Wednesday, November 14, 2012

Watch for falling virga!

Some interesting cloud formations floated over the Memphis metro this morning as an upper-level disturbance moved through the area. Below is a great picture taken by Angela High along the north loop of I-40.
Virga descending from clouds over north Memphis on Wednesday morning. Photo credit: Angela High.
With the disturbance passing by, these clouds had enough moisture to generate precipitation.  However, due to very dry air in the layer beneath the clouds and above the ground, the precipitation evaporated as it fell.  This evaporating precipitation, which looks like rain falling but never reaches the ground is called virga.  Due to the evaporation process, some very interesting cloud formations can result - streaks that reach towards the ground, "balls" of cloud that appear to be descending, wispy clouds, etc.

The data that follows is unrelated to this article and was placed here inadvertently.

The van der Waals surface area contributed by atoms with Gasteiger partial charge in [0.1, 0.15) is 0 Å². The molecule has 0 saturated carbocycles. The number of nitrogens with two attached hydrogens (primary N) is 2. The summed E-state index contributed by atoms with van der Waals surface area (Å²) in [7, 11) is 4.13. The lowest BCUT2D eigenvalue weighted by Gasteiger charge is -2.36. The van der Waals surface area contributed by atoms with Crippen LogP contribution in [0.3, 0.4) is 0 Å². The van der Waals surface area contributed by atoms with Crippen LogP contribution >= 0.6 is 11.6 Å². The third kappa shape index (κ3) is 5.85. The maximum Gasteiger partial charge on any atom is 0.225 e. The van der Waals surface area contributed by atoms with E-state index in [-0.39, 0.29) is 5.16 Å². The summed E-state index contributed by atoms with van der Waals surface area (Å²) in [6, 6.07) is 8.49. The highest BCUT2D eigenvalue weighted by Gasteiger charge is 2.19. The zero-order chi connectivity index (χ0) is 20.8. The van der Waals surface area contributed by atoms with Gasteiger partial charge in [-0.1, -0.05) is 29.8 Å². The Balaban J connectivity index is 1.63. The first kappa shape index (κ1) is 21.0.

Below is a "sounding" of the atmosphere over Memphis at 9am this morning.  Temperature is the red line, dewpoint is the green line and the top of the image is at about 26,000' while the earth's surface is at the bottom.  When the green and red lines are close together, the humidity is high; when they are far apart, humidity is very low, allowing evaporation to occur.

This morning, the base of the clouds were at about 15,000' and the precipitation was falling into a very dry area from a few thousand feet off the ground up to 10,000'. This is where the evaporation took place and virga formed.

Atmospheric sounding over Memphis Wednesday morning, showing how virga formed.
Did you see the virga, and did you know what it was when you saw it?  From now on, you will!

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